Imagine if poring over your finances were as easy as using your favorite app, or smartphone—or any of today’s crisply designed technologies that make life easier, smarter and more efficient.
Such is the task of Betterment CEO Jon Stein, who believes the financial services industry is actually making life more complicated, and could use a dose of disruption.
Betterment, Stein’s three year old startup, manages more than $200 million in assets—mostly in the form of savings and retirement accounts—for thousands of customers. The company’s approach to managing money is fundamentally democratic: its customers include everyone from the very rich to those who can barely afford to sock anything away for retirement. Like most financial advisors, Betterment charges an annual fee on the assets it manages. Betterment’s no-minimum account starts at 0.35% a year; customers who can afford to put more in are charged lower rates. (According to Betterment, that is one-tenth of what traditional financial advisors charge.)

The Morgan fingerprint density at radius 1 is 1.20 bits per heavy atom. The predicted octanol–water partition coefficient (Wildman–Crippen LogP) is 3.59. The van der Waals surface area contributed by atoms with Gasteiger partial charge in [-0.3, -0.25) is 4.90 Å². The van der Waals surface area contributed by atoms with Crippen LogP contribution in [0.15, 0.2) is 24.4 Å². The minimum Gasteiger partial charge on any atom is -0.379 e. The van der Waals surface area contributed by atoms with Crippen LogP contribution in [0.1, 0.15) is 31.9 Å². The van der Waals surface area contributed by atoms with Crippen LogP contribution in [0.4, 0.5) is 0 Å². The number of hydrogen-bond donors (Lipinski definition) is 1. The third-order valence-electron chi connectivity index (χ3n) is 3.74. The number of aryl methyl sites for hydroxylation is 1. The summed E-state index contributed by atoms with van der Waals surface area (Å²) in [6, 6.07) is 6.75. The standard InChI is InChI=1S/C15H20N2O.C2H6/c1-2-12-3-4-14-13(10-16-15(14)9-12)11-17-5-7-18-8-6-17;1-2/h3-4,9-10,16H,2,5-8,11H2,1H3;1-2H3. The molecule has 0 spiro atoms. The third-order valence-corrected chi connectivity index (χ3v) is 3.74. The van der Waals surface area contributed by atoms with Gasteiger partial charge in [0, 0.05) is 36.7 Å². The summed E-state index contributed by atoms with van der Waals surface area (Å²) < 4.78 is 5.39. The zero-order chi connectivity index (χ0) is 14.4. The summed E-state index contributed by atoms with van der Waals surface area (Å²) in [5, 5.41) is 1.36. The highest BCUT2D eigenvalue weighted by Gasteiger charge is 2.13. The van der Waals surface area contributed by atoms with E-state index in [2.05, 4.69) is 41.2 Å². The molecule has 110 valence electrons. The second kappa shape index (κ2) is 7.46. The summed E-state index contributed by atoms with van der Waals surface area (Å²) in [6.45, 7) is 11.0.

Bringing financial advice into the age of intuitive design
Betterment’s offerings aren’t fancy; they’re intentionally unsophisticated. When people move their retirement or savings accounts to Betterment, their only options are index and exchange-traded funds from Vanguard and iShares—the sort that track the stock market passively, turn over investments infrequently to avoid tax hits, and have very low fees. (Betterment’s recently-hired “chief growth advisor” was last employed at Vanguard.)
“We don’t focus on bells and whistles,” says Stein. “We’re not trying to help you get a better return than the [stock] market.”
In lieu of the usual promises of financial advisors—which generally come down to assurances that they can beat the market though sophisticated strategies, and thus justify their fee—Betterment offers straightforward online tools that allow savers to manage their investments themselves, if they want to. Alternatively, customers can leave most of the decision-making to Betterment simply by telling the software about their goals and risk tolerance. (The video at the top of this article is a good introduction to the philosophy behind Betterment, and how that informs the design and function of the product.)
How it works